Disclaimer - this post is about poop.  If you are uncomfortable with the topic or if you have just eaten you have been warned.

Recently there was a Podcast from "Freakanomics Radio" entitled "The Power of Poop".

This bit of radio gold, expresses the "rediscovery" of what is being called at this point 'fecal matter transplant' (or less technically 'transpoosion').  It is the idea of taking bacterium from a healthy person's bowels and transplanting that bacterium into the bowels of a sick person.  It is the hope that the healthy bacterium will bring a balance to the sick person's bowels.  This transplant is still on the fringe of the medical/science community but is growing in support.

I have no idea if it "works" but it is having a wide range of success according to the podcast.

This got me thinking about God and how God works.

The Christian narrative is one that shouts are loudly as I know of, of a God who sees the beauty in all people and all things and all situations.  God is that source of life which is able to see and enemy and rather than push the enemy away or kill the enemy, God prays for the enemy and loves the enemy.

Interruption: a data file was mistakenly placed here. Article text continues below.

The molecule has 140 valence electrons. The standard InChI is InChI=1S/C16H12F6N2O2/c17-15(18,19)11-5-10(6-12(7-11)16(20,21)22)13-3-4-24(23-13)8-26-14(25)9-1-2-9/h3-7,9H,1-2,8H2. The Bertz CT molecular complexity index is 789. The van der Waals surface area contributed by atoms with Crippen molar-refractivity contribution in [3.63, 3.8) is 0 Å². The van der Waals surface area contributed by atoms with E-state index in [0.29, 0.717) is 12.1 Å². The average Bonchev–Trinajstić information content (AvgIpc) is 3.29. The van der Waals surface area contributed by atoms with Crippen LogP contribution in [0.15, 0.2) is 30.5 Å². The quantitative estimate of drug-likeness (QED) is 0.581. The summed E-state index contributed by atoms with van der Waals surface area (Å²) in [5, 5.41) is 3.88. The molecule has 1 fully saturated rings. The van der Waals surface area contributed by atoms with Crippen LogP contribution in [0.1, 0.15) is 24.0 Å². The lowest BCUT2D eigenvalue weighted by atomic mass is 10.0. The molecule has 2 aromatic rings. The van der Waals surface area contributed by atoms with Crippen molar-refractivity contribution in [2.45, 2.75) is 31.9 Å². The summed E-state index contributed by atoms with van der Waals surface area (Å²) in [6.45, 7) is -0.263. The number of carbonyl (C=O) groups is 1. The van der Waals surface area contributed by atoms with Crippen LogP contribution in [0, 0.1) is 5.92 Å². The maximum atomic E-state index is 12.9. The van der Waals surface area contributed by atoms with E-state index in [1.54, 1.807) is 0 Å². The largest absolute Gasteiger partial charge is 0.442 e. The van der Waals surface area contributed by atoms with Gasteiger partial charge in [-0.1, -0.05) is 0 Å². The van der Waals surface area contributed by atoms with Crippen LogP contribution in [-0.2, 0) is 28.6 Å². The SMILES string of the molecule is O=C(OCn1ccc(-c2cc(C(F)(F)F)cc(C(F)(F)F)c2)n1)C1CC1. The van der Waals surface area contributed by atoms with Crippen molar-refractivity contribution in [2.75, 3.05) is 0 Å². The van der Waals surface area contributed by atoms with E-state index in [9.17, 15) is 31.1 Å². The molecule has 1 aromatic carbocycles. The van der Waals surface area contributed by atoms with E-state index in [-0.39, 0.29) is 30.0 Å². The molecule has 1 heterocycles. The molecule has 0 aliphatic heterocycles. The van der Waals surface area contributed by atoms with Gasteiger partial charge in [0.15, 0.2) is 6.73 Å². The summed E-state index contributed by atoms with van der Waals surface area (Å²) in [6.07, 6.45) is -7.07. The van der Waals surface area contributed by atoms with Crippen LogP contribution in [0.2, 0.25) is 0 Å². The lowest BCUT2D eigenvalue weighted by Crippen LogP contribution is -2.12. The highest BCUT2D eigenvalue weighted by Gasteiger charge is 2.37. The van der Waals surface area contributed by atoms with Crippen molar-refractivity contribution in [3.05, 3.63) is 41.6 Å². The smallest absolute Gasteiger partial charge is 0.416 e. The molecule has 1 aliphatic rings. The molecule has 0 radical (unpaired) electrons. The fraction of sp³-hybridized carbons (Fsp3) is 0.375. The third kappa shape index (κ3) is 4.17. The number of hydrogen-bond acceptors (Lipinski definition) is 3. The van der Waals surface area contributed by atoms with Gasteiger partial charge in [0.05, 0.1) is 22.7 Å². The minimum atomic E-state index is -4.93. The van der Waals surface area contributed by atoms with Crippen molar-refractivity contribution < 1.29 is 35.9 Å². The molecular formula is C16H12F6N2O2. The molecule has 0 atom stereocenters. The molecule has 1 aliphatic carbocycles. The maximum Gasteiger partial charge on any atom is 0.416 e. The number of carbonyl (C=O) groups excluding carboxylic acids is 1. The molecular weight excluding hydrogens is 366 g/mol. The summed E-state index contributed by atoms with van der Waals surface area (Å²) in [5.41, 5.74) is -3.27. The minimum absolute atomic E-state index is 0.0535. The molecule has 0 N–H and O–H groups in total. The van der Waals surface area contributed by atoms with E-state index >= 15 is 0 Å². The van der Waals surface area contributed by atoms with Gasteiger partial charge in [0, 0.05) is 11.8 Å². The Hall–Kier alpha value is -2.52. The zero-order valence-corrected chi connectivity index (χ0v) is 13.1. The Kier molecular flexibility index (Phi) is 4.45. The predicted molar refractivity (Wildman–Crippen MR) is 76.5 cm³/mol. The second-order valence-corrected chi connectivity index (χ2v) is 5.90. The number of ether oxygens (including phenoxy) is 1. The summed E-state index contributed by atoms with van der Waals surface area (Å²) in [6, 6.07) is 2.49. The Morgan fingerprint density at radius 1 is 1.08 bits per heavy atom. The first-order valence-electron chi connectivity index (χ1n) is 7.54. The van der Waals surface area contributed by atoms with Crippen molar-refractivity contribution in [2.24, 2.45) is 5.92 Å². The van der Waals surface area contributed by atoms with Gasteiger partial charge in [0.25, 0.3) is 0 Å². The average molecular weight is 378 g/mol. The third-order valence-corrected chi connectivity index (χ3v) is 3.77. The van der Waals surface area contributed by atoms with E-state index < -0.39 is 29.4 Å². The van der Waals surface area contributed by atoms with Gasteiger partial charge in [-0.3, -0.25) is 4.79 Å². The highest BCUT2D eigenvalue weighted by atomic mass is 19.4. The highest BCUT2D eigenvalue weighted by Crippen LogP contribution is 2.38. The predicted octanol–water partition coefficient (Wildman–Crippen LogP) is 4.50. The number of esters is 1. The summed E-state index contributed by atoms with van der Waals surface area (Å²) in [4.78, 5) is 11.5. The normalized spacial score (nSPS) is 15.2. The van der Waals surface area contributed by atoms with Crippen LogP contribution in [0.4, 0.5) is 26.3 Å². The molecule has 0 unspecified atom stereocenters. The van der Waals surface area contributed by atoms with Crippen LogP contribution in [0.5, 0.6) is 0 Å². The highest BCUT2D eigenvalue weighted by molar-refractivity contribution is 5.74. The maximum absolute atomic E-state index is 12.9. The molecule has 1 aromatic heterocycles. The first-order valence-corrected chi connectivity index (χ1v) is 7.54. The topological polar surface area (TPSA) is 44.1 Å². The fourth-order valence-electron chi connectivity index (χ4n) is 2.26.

In fact, in the Gospel of John and in the writings of Paul, the word "flesh" is used to describe that which is opposed to God (see John 1:10-13 or Romans 7:5 or 1 Corinthians 3:2-3).  And yet, God uses that which is opposed to God, human "flesh", to reveal Godself and reconcile the world.  To say it another way, God came in the form of flesh, a enemy of God, in order to bring peace and reconciliation.

Can you do that?  Can you incorporate your enemy into yourself so that you can bring reconciliation?

I have yet to meet anyone who could do that sans the Holy Spirit of God in Christ.

God creates a world in which even that which is opposed to God becomes the source of healing and reconciliation.

Which brings us back to poop.

The world is set up so that even that which we recoil at and deem as "waste" can in fact bring healing.

*As a side note, when I shared this idea of fecal matter transplants with a church member, she pondered "if we would be more willing to accept other people's poop rather than being so full of our own poop, we could all be healed?"